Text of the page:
The Waters Beneath
Richard Bell's Wild West Yorkshire nature diary, Saturday, 12th January, 2008
WATER IS BUBBLING up under the gate, spilling out onto the path and flowing down to the stream ten yards away. Perhaps, as they were taking the mechanical digger in to fell some of the bankside crack willows recently, the old drain beneath collapsed. It must be quite a blockage because it appears that most of the flow has been forced above ground. The overflow will soon cut it's own channel. It's only a few months since workmen repaired the potholes caused when a torrent of floodwater came down this footpath in June 2007.
Water finds a way and there’s
been a lot of it around this week, though nowhere near like the deluge we had
last summer. The two overflow channels from the earthen wall of Coxley Dam
seem to be flowing
more freely than is normal.
The usual muddy patch at the entrance to the wood is more extensive and even gloopier than usual, sucking at our boots as we sink ankle deep into it.
The small flash at the end of the long narrow pasture between the canal and river has extended to take in half of an adjacent paddock.
Like water, energy flows through the natural world; an ecologist might chart
the flow of energy from the sun, linking plants, herbivores and predators in
a food chain or food web. Our success as a species owes a lot to our ingenuity
in diverting some of the
energy flowing through
biosphere in our direction. In Jamie Oliver’s Fowl Dinners on
Channel 4 yesterday, the chef/food campaigner quoted these statistics:
If you piled up all the chickens that we eat in the UK each year, the pile would reach two-thirds of the way to the moon.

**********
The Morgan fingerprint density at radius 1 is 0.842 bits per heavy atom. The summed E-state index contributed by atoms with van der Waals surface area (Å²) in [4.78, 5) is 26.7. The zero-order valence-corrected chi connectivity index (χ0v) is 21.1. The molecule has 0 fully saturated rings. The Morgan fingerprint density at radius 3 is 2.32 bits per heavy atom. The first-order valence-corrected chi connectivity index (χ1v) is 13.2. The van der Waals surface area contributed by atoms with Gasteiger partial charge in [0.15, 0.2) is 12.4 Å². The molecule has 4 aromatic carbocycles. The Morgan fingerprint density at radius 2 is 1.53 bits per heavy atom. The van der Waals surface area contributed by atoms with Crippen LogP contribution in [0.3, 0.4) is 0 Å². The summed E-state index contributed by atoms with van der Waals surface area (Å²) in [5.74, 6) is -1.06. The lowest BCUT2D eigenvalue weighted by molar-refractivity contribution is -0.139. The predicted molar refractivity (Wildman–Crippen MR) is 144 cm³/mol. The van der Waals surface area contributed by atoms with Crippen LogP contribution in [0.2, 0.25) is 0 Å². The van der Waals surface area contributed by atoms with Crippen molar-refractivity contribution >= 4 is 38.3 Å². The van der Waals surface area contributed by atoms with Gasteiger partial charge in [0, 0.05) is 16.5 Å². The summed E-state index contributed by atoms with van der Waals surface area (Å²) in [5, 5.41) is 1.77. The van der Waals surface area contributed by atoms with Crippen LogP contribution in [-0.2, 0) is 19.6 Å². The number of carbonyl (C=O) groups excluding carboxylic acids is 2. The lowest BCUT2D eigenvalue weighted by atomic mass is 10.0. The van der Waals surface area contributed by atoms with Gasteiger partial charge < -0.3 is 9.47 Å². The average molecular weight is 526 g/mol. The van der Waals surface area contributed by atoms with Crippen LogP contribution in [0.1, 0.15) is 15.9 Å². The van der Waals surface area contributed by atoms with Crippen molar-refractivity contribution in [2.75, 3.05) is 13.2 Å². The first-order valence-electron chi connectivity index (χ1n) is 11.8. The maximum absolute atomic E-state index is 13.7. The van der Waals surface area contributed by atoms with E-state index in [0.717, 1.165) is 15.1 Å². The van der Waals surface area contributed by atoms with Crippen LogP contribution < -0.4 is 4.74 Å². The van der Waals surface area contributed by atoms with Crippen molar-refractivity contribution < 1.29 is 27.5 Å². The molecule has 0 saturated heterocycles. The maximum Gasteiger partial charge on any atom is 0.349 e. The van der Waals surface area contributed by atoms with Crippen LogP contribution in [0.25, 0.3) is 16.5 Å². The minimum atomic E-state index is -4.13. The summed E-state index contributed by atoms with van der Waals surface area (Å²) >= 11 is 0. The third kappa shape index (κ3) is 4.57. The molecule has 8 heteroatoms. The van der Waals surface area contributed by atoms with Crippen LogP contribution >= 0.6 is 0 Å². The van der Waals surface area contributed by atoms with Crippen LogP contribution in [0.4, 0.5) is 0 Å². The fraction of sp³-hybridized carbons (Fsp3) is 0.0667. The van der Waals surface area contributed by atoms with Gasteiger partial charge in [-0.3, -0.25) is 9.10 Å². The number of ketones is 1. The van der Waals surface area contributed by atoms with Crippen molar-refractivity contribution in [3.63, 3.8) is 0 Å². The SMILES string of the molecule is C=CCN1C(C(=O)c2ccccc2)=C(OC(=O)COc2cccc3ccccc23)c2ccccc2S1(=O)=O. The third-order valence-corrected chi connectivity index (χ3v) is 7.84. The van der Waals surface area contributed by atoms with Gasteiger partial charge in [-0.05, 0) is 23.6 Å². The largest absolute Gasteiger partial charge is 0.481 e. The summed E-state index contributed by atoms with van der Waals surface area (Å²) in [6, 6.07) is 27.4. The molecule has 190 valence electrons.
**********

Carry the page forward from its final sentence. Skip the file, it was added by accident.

Line up the eggs we consume in the UK each year end-to-end and they would stretch around the Earth at the equator 15 times.
Just as we divert the flow of energy in the food chain for our own use, we divert the energy flowing through the water cycle, channelling water away from land we need for agriculture or housing and impounding it to create a store of potential energy – for example, here at the old mill dam in Coxley Valley, which was originally used to power a water wheel.
The flow of the sun’s energy through a landscape links the plants, animals and fungi that live there but the shape of the landscape itself is – in this valley and throughout much of the country – largely an expression of the way water flows through it. The water cycle is also powered by the sun’s energy, along with the force of gravity.
Clearing willows from this hollow will improve the flow of water through the valley but it also means that the sponge-like ability of willow branches, leaves, roots and leaf litter to absorb each pulse of rainfall is diminished, so there could now be an increased risk of flash-flooding further downstream.
The National River Authority
was informed by local councillors and residents of the history of flooding
in the valley before the recent Coxley Dell housing development went ahead.
The NRA raised no objections but building houses
a few hundred yards downstream from the old Coxley Mill dam (reconstructed
1980s) - a structure designed to store potential energy - isn’t entirely
without its risks.